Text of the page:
Medical Inquisition gearing up for assault by MMR Vaccine on India and Africa populaces
Measles strategy misses targets
By James Gallagher
24 April 2012 Last updated at 07:44
Global efforts to cut the number of deaths from measles have fallen short of World Health Organization (WHO) targets.
An analysis published in the Lancet said deaths had fallen by 74% between 2000 and 2010, but the target was 90%.
Outbreaks in Africa and delays in vaccination programmes in India have stalled progress, researchers say.
A new campaign to tackle the disease has been launched, which will combine measles and rubella jabs.
In 2000 there were 535,300 deaths from measles. This fell to 139,300 deaths in 2010, according to the analysis.
The Measles and Rubella Initiative, a collaboration of international organisations including the WHO, said the decline in measles deaths was strong up to 2007, but measures “faltered” in 2008 and 2009.
This lead to outbreaks in Africa, Asia and even Europe.
Africa and India accounted for a combined total 79% of all deaths from measles between 2000 and 2010.
Anthony Lake – the executive director of the United Nations children’s organisation Unicef, which is also part of the Measles and Rubella Initiative – said there were still 382 deaths from measles every day.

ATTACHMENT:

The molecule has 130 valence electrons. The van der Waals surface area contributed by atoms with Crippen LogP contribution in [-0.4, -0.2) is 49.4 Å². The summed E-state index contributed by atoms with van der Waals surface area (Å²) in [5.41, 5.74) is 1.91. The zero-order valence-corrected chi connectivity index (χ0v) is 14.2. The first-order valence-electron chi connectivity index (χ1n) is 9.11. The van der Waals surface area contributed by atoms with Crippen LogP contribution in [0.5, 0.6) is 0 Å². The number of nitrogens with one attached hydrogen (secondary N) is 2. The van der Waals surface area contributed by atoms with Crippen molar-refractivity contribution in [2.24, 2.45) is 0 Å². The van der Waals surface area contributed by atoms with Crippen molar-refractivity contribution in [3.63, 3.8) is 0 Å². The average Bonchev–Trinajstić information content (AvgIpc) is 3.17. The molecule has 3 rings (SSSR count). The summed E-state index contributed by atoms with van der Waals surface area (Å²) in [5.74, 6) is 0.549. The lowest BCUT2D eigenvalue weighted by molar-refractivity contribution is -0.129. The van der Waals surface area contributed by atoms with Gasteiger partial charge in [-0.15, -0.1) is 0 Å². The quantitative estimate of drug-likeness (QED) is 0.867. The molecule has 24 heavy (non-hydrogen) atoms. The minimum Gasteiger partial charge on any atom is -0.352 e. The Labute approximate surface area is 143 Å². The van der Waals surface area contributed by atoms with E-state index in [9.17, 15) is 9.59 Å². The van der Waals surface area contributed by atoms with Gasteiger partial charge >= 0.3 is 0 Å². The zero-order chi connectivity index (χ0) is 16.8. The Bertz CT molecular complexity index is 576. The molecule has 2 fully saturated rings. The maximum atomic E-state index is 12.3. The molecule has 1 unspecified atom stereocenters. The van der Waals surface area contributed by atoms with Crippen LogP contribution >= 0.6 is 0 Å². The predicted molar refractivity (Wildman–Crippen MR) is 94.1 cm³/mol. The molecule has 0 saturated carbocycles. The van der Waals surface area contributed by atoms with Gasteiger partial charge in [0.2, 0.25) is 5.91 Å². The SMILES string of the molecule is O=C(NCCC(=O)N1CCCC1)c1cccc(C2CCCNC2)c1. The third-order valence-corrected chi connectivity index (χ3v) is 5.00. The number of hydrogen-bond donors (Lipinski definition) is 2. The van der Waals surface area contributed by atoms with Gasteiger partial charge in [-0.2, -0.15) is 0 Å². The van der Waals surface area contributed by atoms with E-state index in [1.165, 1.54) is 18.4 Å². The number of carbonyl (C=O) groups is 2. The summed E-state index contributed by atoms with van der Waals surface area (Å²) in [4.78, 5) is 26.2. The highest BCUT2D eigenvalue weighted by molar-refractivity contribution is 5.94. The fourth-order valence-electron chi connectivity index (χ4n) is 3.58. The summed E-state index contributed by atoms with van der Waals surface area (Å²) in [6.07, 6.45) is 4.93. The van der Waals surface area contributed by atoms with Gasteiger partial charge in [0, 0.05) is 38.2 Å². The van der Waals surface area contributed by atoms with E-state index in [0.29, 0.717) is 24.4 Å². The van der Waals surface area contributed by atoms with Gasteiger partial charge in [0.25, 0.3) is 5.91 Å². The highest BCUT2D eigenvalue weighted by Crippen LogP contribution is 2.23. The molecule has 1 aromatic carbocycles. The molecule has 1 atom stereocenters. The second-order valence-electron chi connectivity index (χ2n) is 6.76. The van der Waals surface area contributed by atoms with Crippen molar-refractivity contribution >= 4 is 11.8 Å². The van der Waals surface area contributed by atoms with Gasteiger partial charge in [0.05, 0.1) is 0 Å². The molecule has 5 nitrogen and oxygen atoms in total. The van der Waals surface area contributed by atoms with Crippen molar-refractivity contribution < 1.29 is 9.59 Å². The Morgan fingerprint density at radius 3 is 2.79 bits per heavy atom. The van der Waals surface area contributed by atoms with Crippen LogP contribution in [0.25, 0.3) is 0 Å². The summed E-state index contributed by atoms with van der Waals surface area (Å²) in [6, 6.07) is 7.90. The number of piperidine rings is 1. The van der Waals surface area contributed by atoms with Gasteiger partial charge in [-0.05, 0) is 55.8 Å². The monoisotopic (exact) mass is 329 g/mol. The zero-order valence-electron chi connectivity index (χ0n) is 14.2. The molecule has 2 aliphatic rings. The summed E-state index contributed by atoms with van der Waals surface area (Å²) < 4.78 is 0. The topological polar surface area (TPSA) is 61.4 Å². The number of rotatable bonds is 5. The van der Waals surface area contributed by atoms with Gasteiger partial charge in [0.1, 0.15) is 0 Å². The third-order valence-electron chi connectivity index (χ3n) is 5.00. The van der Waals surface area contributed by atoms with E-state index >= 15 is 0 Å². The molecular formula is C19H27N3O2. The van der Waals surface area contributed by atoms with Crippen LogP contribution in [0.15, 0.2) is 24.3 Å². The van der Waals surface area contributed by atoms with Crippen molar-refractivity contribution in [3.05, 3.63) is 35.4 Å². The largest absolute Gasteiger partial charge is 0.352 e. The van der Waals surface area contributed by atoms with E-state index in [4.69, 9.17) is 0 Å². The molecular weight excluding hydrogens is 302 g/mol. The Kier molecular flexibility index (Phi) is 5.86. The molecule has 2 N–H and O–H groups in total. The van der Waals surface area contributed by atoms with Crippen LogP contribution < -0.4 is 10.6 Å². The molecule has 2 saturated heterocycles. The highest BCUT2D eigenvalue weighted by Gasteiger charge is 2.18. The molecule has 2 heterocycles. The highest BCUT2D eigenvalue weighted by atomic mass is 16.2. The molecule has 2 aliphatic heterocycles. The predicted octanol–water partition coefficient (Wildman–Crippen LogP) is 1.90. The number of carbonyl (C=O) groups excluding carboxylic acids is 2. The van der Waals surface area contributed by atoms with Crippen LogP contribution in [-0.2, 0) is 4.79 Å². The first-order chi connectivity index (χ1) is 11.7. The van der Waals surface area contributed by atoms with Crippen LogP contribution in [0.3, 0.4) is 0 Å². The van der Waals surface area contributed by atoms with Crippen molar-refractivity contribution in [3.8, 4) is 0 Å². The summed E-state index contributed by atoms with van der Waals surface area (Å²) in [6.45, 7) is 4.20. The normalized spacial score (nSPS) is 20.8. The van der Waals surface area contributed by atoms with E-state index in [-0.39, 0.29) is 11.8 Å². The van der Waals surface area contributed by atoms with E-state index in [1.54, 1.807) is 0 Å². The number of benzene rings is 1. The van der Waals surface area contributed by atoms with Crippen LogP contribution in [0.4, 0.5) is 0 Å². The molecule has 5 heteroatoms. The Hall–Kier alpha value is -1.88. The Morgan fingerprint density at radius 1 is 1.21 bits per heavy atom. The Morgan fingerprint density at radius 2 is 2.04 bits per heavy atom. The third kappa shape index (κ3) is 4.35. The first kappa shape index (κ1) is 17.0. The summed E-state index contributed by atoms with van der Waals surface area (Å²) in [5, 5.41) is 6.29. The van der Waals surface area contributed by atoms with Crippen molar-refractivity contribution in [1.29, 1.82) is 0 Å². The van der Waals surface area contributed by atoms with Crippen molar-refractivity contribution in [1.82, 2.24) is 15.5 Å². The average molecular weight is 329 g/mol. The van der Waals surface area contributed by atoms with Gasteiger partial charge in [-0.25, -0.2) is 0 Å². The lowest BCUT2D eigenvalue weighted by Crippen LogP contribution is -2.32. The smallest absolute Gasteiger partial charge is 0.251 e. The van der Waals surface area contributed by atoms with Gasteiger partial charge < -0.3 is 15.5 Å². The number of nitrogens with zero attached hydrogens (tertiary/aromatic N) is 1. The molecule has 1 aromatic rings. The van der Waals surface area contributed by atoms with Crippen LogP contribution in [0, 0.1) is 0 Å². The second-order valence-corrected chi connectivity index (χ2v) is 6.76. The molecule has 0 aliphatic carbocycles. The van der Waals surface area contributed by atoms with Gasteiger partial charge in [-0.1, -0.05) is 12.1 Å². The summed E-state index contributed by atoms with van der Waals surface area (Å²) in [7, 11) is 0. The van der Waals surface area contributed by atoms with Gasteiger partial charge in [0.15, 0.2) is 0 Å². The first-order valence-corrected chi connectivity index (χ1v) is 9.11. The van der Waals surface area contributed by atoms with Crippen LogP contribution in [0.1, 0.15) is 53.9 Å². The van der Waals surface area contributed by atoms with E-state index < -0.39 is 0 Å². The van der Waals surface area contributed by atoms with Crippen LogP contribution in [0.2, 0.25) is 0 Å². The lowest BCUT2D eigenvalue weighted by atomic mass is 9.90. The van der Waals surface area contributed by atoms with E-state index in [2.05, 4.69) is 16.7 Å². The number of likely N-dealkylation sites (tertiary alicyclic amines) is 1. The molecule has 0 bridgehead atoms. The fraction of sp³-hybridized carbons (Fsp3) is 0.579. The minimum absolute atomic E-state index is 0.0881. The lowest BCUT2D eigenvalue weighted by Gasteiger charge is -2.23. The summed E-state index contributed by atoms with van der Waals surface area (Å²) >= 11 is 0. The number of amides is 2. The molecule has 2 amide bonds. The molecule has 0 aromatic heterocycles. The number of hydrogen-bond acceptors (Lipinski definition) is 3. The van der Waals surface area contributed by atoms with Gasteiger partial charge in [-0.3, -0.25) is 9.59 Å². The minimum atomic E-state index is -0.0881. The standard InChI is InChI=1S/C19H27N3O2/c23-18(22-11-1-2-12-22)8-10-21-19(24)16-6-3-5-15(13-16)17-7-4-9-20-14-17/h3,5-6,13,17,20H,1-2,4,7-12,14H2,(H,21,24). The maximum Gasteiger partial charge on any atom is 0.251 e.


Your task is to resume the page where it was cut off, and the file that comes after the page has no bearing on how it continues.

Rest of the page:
“Every one of them could have been saved by a vaccine,” he said.
However, he said the 74% drop in deaths showed “vaccine campaigns can succeed even in the poorest countries and the remotest regions”.
The next target is a 95% drop in deaths from their 2000 levels by 2015.
Dr Okwo-Bele, director of immunisation, vaccines and biologicals at the WHO, said: “We have reason to be optimistic that the 95% goal will be achieved by 2015.”
The new campaign will see the introduction of a vaccine for both measles and rubella.
Dr Margaret Chan, the director general of the WHO, said: “A three-quarters drop in measles deaths worldwide shows just how effective well-run vaccination programmes can be.
“Now we need to take the next logical step and vaccinate children against rubella, too.”